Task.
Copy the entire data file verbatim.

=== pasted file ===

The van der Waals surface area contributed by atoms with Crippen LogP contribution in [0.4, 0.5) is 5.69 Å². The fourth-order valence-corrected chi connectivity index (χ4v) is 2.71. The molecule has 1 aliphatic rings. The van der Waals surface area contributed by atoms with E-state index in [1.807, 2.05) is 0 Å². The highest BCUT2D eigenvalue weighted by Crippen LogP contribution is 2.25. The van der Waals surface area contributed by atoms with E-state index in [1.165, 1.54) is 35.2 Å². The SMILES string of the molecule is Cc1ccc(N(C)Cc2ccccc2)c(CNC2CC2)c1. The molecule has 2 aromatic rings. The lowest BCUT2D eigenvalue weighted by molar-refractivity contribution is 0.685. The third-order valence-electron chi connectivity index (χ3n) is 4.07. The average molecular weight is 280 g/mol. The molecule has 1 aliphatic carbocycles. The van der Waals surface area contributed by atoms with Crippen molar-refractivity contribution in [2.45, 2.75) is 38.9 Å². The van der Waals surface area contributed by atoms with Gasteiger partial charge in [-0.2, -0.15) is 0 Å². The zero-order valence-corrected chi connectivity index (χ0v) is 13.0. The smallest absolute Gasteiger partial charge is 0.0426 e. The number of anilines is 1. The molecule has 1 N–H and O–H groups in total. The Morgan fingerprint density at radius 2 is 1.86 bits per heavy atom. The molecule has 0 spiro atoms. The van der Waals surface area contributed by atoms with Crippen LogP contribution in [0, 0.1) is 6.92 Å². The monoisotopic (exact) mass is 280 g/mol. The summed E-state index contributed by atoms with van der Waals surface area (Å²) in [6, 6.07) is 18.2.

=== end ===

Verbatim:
The van der Waals surface area contributed by atoms with Crippen LogP contribution in [0.4, 0.5) is 5.69 Å². The fourth-order valence-corrected chi connectivity index (χ4v) is 2.71. The molecule has 1 aliphatic rings. The van der Waals surface area contributed by atoms with E-state index in [1.807, 2.05) is 0 Å². The highest BCUT2D eigenvalue weighted by Crippen LogP contribution is 2.25. The van der Waals surface area contributed by atoms with E-state index in [1.165, 1.54) is 35.2 Å². The SMILES string of the molecule is Cc1ccc(N(C)Cc2ccccc2)c(CNC2CC2)c1. The molecule has 2 aromatic rings. The lowest BCUT2D eigenvalue weighted by molar-refractivity contribution is 0.685. The third-order valence-electron chi connectivity index (χ3n) is 4.07. The average molecular weight is 280 g/mol. The molecule has 1 aliphatic carbocycles. The van der Waals surface area contributed by atoms with Crippen molar-refractivity contribution in [2.45, 2.75) is 38.9 Å². The van der Waals surface area contributed by atoms with Gasteiger partial charge in [-0.2, -0.15) is 0 Å². The zero-order valence-corrected chi connectivity index (χ0v) is 13.0. The smallest absolute Gasteiger partial charge is 0.0426 e. The number of anilines is 1. The molecule has 1 N–H and O–H groups in total. The Morgan fingerprint density at radius 2 is 1.86 bits per heavy atom. The molecule has 0 spiro atoms. The van der Waals surface area contributed by atoms with Crippen LogP contribution in [0, 0.1) is 6.92 Å². The monoisotopic (exact) mass is 280 g/mol. The summed E-state index contributed by atoms with van der Waals surface area (Å²) in [6, 6.07) is 18.2.